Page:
In 2017 topics like programmatic advertising, business intelligence, data management, data security, mobile commerce and data-driven marketing per se will gain in importance. That’s not new. In reality, we already have to master all these areas and have to do “our homework” next year to drive and consolidate our knowledge and competences. Within the developments in the communication industry, especially in the digital field, we notice following main trends, which will more and more decide about “top or flop”:

  • Responsive Content
    2016 was the year of native advertising and content strategies – the focus was definitely on “CONTENT”. Online websites are (in most cases) responsive concerning the layout. BUT in the ideal case also the content adapts itself to the mobile device. There are many opportunities to improve usability and effectiveness of communication, with the background of the changing media usage. New ways and strategies to create and spread content successfully will gain a meaning – in this case in bits and pieces and not in 30‘‘.
  • Visuality & Iconic Turn
    Our world is becoming more and more “illustrated” – our environment is full of icons, pictures, videos. In the age of information overload we have to process information faster and more contextual. This means for the communication industry: Pictorial language and new ways of visualization will continue to be an important success factor.
  • Structuring data – Reducing complexity 
    Data management, data security, data-driven marketing, business intelligence – 2017 structured data will be more important than ever before. For all innovative systems handling data-driven marketing the ability of structuring data in a meaningful way is essential and inevitable. Making a complex world more simple – for everyone (customers & companies)!
  • Transition between Apps & Web 
    On the smartphone, we spend most of our time in apps, not in the browser. But marketers still focus their communication measures on the Web. 2017 priorities will shift. For example, there will be important questions about how to make the transition between app and web better – deeplinks and other gadgets can quickly become powerful marketing tools, especially in the area of mobile commerce.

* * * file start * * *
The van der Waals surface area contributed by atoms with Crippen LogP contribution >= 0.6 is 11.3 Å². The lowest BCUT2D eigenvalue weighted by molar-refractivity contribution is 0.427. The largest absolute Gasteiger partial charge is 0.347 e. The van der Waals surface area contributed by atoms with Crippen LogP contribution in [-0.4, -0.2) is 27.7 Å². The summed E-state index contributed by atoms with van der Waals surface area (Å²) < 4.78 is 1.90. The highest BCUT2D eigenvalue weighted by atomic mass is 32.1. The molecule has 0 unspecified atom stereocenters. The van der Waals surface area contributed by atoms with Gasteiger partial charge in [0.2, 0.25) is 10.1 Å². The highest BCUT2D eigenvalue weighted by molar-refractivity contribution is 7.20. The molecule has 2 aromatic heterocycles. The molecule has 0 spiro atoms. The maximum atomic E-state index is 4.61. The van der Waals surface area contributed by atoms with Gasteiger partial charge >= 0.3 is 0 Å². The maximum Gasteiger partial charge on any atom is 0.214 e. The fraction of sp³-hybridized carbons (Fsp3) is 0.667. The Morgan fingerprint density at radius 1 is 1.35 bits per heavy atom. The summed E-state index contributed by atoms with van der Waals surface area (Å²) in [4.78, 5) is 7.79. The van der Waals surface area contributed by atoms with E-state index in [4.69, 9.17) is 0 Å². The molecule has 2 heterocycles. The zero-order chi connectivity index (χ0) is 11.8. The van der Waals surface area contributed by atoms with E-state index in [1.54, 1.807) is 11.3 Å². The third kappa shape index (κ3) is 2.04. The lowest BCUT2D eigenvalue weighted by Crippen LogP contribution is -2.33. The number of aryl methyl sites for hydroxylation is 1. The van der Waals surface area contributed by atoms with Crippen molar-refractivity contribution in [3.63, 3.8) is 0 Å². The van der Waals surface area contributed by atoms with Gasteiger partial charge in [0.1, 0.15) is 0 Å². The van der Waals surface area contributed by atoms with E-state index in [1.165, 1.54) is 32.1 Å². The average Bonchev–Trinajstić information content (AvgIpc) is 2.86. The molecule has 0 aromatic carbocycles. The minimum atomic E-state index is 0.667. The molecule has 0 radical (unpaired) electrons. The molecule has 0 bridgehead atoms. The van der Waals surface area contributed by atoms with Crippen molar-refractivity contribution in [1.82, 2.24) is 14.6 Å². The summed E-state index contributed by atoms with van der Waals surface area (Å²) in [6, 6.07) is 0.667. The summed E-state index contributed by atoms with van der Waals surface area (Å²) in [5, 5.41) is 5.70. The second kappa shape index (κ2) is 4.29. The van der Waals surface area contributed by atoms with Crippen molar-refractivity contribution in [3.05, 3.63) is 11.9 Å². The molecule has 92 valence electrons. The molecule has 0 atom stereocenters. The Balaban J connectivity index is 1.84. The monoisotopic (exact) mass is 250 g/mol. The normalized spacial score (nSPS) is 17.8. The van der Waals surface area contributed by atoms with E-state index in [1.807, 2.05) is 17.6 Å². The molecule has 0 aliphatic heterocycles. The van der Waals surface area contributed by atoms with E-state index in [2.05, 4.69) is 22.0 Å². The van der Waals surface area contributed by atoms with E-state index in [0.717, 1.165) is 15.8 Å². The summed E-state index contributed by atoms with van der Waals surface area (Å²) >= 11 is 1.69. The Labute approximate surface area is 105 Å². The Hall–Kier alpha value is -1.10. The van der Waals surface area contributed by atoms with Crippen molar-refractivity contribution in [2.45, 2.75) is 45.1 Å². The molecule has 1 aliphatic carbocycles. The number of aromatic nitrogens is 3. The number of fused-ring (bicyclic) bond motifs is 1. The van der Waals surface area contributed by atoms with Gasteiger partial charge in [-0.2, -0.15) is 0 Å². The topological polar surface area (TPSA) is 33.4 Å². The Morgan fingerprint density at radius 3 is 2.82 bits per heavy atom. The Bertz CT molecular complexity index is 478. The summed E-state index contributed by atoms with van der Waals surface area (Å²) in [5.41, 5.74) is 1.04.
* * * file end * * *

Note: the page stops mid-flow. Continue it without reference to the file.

• Messenger Marketing
    Whatsapp and Facebook Messenger are the most important chat programmes and apps for communicating. Facebook is currently starting to monetize the Messenger, Whatsapp could follow soon. In 2017 mobile marketers must be there, where the target group is – and this is in any case also the messenger. It is time to enter into a dialogue on Facebook Bots.
  • Mobile Video content 
    In the meanwhile, the biggest “video problem” is solved for mobile devices. The size of videos is hardly an obstacle in LTE times. Videos are popular in all (personal) environments – with the strong tendency to live videos. Mobile video marketing must already be ensure in the production process that videos can be consumed in all living situations. Subtitling or a suitable call-to-action can be a way out.

Nevertheless we do not want to forget about the real communication trends, which we do not find in the media every day, but with which trend researchers are mainly concerned with. Digital detox, the non-existing disruption and related retro-trend, Postgenderism, (finally) customer-oriented NFC solutions and innovative e-governmental services will also be increasingly focussed in 2017.

They already made traditional text messaging via SMS obsolete. And now instant messaging apps on smartphones are ramping up serious pressure on established social networks like Facebook and Twitter.

Messaging apps have become an essential part of our private conversations. Apart from the rapidly growing install base of smartphones, their success can be attributed to one simple fact: Compared to SMS, the overall cost of usage is very low and in most cases even free. 75 per cent of all onliners worldwide use mobile messengers, according to Global Web Index. WhatsApp alone reaches more than 23 million users in Germany, and the average user sends over 1.000 messages per month.